While restricting antibiotic use in hospitals has been heavily emphasized to stave off the rise of drug-resistant infections, a new study shows such efforts are conspicuously absent in outpatient settings — where 80% of these life-saving drugs are prescribed.
“We have been seeking to solve a problem we don’t really understand,” Jeffrey A. Linder, MD, MPH, lead author of the study, said recently in San Francisco at an IDWeek 2018 press conference.
Linder, chief of internal medicine and Geriatrics at Northwestern University School of Medicine in Chicago, said, “The way that we have been looking at outpatient antibiotic prescribing — only focusing on in-person visits and a restricted number of diagnoses — has been missing a lot of the prescribing.”
In reviewing records, Linder and colleagues found that 46% of outpatient antibiotics were prescribed without an infection-related diagnosis of the patient. They also found 20% of antibiotics overall were prescribed in the absence of an in-person encounter, he said.
Linder and his colleagues “measured the prevalence of non-visit-based and non-infection-related oral, antibacterial antibiotic prescribing between November 2015 and October 2017 using the EHR of an integrated health delivery system.” They noted that “there were 509,534 antibiotic prescriptions made to 279,169 unique patients by 2,413 clinicians in 514 clinics.”1
Of the 20% of drugs prescribed without a patient visit, half were done over the phone. Somewhat disturbingly, 4% of the overall antibiotics prescribed were done by automatic refill.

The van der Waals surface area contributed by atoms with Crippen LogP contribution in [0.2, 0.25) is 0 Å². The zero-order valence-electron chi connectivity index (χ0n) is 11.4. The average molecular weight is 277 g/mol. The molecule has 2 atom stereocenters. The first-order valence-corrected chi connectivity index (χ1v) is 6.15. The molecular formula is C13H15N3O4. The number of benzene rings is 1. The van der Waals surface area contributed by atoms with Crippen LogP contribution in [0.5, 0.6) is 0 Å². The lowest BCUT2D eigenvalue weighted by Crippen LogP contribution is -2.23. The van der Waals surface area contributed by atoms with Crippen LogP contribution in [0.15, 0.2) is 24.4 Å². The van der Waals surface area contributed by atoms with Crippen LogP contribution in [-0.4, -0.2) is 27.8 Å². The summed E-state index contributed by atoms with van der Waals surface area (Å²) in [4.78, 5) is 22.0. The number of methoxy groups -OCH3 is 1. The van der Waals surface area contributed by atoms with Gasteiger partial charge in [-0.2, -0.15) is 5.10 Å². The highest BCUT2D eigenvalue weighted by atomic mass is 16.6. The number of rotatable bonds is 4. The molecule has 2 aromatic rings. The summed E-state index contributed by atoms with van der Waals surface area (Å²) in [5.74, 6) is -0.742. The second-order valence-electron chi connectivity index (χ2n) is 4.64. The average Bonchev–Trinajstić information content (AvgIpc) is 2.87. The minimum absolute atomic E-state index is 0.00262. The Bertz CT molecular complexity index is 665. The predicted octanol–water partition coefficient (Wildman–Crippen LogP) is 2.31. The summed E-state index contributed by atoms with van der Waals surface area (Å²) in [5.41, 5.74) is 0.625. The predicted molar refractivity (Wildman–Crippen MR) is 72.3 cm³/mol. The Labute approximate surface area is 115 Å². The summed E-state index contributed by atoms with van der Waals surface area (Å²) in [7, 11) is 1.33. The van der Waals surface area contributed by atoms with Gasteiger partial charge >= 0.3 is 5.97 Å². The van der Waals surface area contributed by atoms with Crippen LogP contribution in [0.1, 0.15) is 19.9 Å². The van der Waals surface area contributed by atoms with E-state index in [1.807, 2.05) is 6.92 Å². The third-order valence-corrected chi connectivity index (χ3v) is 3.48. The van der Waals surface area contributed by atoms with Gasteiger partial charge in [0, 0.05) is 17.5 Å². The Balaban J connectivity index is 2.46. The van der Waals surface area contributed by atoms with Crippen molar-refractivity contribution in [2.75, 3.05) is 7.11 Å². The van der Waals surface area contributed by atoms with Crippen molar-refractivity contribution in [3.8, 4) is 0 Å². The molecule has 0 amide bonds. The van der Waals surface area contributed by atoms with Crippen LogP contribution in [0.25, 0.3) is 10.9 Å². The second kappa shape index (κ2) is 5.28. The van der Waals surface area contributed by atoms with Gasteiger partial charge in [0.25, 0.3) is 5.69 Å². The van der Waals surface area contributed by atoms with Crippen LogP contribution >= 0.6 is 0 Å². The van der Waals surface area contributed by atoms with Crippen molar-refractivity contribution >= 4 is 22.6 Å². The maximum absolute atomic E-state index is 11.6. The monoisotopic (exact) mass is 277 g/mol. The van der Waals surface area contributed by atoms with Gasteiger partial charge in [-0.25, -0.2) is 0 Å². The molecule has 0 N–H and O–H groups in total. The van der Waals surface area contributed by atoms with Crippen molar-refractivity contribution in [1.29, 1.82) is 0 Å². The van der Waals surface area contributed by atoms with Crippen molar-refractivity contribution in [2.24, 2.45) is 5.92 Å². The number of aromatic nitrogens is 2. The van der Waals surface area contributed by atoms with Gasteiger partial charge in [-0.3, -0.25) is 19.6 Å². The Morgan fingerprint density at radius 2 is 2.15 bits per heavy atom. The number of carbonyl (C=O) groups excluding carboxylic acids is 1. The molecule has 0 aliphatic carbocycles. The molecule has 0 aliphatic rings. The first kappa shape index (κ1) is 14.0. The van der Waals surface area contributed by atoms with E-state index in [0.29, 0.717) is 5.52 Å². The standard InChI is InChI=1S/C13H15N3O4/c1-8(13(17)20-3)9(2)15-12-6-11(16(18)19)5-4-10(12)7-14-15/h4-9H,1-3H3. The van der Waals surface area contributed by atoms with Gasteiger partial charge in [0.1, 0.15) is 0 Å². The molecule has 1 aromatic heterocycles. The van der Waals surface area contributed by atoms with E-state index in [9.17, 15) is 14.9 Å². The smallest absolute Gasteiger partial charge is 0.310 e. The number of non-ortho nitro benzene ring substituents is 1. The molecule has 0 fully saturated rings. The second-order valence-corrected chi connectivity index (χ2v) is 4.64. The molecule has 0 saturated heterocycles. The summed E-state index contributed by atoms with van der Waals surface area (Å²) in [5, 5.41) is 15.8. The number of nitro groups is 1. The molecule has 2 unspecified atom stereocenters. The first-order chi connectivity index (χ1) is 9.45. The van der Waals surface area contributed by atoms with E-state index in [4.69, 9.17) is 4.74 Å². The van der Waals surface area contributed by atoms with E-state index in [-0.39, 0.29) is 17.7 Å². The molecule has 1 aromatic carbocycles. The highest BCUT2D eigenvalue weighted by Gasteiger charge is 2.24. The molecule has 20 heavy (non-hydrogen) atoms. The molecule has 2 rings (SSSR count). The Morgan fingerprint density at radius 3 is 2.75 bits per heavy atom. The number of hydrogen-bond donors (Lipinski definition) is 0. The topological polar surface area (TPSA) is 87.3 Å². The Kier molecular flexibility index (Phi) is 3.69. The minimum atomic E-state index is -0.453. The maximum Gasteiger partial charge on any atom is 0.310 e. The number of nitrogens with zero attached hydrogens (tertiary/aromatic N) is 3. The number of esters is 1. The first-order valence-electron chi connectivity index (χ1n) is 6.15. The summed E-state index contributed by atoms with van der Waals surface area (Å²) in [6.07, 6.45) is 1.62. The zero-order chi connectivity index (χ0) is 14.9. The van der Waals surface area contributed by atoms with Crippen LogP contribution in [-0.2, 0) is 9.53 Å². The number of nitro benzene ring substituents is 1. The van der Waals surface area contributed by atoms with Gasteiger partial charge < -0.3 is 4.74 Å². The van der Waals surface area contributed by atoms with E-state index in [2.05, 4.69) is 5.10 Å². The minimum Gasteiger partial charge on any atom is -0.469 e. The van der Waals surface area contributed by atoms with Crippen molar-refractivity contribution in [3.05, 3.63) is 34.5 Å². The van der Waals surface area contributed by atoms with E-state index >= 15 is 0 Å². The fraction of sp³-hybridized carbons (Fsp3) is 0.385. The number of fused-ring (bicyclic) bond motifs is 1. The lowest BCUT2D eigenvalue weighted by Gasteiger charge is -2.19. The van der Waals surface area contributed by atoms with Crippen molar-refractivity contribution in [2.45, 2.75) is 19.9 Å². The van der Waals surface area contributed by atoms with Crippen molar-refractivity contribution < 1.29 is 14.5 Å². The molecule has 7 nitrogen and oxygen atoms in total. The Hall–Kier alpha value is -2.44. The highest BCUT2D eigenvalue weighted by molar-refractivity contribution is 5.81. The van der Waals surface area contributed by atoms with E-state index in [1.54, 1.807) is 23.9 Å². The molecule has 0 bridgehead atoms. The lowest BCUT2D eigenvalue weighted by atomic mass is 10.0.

“It is a little concerning that we see a refill for an antibiotic prescription,” Linder said. “This is a workflow where someone calls in for a chronic condition — high blood pressure or a cholesterol medication — [and we] enable easy refills like that.”
Though the findings suggest antibiotic use is somewhat indiscriminate in outpatients, clinicians can prescribe drugs without a patient visit and do not necessarily have to enter the diagnosis code.
“Everybody realizes doctors can prescribe antibiotics in the absence of a visit,” he says. “There is nothing saying we have to put down an infectious diagnosis when prescribing antibiotics.”
Examples where these practices may be common include people with chronic UTIs or teenagers taking multiple courses of antibiotics for acne. However, in looking at such exceptions to the general rule, these were not thought to be a reasonable explanation for the larger pattern.
“The type of antibiotics that we are seeing and the frequency with which antibiotics are being prescribed does not really fit with those two examples,” Linder said.
More likely, some busy outpatient clinicians are prescribing antibiotics as a kind of stopgap measure because they do not have time to thoroughly examine the patient and review the medical record.
Under this same duress, infection codes may be entered improperly or not entered at all.
“Some of this is bad coding,” Linder said. “We don’t have incentives to get the diagnosis coding exactly right at the time. But even if it is just bad recordkeeping, it is still a significant problem. Outpatient prescribing in the U.S. accounts for about 80% of antibiotics prescribed,” he said.
According to Linder and his colleagues, clinicians prescribing the antibiotics “were 63% attending physicians, 18% residents/fellows, 10% nurse practitioners, and 7% physician assistants.” Also, “The most common antibiotic classes were penicillins (30%), macrolides (23%), cephalosporins (14%), fluoroquinolones (11%), tetracyclines (10%), and sulfonamides (6%).”
- Linder JA, Brown T, Lee, JY, et al. Abstract 632. Non-Visit-Based and Non-Infection-Related Ambulatory Antibiotic Prescribing. IDWeek 2108. San Francisco, Oct. 3-7.